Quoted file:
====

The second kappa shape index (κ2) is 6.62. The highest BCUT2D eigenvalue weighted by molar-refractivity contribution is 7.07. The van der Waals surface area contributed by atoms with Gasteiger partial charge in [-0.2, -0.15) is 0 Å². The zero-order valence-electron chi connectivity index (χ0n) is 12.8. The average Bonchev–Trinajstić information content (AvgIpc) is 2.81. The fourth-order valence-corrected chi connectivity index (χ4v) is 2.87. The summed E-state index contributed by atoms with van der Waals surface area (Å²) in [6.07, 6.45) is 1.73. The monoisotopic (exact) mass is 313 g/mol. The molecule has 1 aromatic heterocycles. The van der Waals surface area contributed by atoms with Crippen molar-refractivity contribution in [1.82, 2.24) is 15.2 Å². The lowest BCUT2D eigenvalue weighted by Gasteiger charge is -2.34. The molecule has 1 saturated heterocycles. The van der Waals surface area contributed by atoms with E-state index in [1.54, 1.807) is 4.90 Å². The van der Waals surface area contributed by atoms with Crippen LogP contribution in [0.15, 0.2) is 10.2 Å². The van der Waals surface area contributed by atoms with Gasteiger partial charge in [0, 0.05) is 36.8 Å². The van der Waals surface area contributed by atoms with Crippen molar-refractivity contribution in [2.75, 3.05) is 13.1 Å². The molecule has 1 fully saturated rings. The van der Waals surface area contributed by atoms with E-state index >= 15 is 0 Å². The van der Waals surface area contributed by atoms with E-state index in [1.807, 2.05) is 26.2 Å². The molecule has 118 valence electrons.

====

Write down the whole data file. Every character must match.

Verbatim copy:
The second kappa shape index (κ2) is 6.62. The highest BCUT2D eigenvalue weighted by molar-refractivity contribution is 7.07. The van der Waals surface area contributed by atoms with Gasteiger partial charge in [-0.2, -0.15) is 0 Å². The zero-order valence-electron chi connectivity index (χ0n) is 12.8. The average Bonchev–Trinajstić information content (AvgIpc) is 2.81. The fourth-order valence-corrected chi connectivity index (χ4v) is 2.87. The summed E-state index contributed by atoms with van der Waals surface area (Å²) in [6.07, 6.45) is 1.73. The monoisotopic (exact) mass is 313 g/mol. The molecule has 1 aromatic heterocycles. The van der Waals surface area contributed by atoms with Crippen molar-refractivity contribution in [1.82, 2.24) is 15.2 Å². The lowest BCUT2D eigenvalue weighted by Gasteiger charge is -2.34. The molecule has 1 saturated heterocycles. The van der Waals surface area contributed by atoms with E-state index in [1.54, 1.807) is 4.90 Å². The van der Waals surface area contributed by atoms with Crippen LogP contribution in [0.15, 0.2) is 10.2 Å². The van der Waals surface area contributed by atoms with Gasteiger partial charge in [0, 0.05) is 36.8 Å². The van der Waals surface area contributed by atoms with Crippen molar-refractivity contribution in [2.75, 3.05) is 13.1 Å². The molecule has 1 fully saturated rings. The van der Waals surface area contributed by atoms with E-state index >= 15 is 0 Å². The van der Waals surface area contributed by atoms with E-state index in [1.807, 2.05) is 26.2 Å². The molecule has 118 valence electrons.